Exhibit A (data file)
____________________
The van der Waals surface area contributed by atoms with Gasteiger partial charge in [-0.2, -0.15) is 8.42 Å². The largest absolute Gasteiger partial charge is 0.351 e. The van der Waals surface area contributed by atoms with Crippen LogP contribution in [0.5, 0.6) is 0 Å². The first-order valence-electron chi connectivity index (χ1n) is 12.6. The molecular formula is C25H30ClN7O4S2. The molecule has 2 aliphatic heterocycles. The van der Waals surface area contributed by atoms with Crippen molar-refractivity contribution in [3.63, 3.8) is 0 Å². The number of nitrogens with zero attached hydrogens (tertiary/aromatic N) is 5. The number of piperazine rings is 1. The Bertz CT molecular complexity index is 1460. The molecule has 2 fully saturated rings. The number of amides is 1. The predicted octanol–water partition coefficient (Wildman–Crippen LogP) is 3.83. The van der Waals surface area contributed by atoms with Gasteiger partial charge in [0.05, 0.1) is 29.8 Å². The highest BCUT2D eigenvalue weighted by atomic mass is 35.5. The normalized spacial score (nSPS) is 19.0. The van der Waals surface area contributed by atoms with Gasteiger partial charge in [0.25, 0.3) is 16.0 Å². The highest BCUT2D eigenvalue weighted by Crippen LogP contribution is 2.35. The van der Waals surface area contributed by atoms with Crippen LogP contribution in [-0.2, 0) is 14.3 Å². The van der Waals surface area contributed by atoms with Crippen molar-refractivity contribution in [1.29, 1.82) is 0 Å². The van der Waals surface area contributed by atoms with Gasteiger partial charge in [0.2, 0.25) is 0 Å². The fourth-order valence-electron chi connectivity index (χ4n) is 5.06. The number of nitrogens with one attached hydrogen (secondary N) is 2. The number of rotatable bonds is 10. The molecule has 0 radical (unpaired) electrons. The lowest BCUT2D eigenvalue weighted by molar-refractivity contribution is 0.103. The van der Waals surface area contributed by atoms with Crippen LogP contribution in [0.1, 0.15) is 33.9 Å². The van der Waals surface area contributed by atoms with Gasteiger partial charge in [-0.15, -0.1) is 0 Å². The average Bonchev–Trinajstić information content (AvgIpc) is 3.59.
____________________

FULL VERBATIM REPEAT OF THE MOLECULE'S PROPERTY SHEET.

The van der Waals surface area contributed by atoms with Gasteiger partial charge in [-0.2, -0.15) is 8.42 Å². The largest absolute Gasteiger partial charge is 0.351 e. The van der Waals surface area contributed by atoms with Crippen LogP contribution in [0.5, 0.6) is 0 Å². The first-order valence-electron chi connectivity index (χ1n) is 12.6. The molecular formula is C25H30ClN7O4S2. The molecule has 2 aliphatic heterocycles. The van der Waals surface area contributed by atoms with Crippen molar-refractivity contribution in [3.63, 3.8) is 0 Å². The number of nitrogens with zero attached hydrogens (tertiary/aromatic N) is 5. The number of piperazine rings is 1. The Bertz CT molecular complexity index is 1460. The molecule has 2 fully saturated rings. The number of amides is 1. The predicted octanol–water partition coefficient (Wildman–Crippen LogP) is 3.83. The van der Waals surface area contributed by atoms with Gasteiger partial charge in [0.05, 0.1) is 29.8 Å². The highest BCUT2D eigenvalue weighted by atomic mass is 35.5. The normalized spacial score (nSPS) is 19.0. The van der Waals surface area contributed by atoms with Gasteiger partial charge in [0.25, 0.3) is 16.0 Å². The highest BCUT2D eigenvalue weighted by Crippen LogP contribution is 2.35. The van der Waals surface area contributed by atoms with Crippen LogP contribution in [-0.2, 0) is 14.3 Å². The van der Waals surface area contributed by atoms with Crippen molar-refractivity contribution in [1.29, 1.82) is 0 Å². The van der Waals surface area contributed by atoms with Gasteiger partial charge in [0.2, 0.25) is 0 Å². The fourth-order valence-electron chi connectivity index (χ4n) is 5.06. The number of nitrogens with one attached hydrogen (secondary N) is 2. The number of rotatable bonds is 10. The molecule has 0 radical (unpaired) electrons. The lowest BCUT2D eigenvalue weighted by molar-refractivity contribution is 0.103. The van der Waals surface area contributed by atoms with Crippen LogP contribution in [0.1, 0.15) is 33.9 Å². The van der Waals surface area contributed by atoms with Gasteiger partial charge in [-0.15, -0.1) is 0 Å². The average Bonchev–Trinajstić information content (AvgIpc) is 3.59.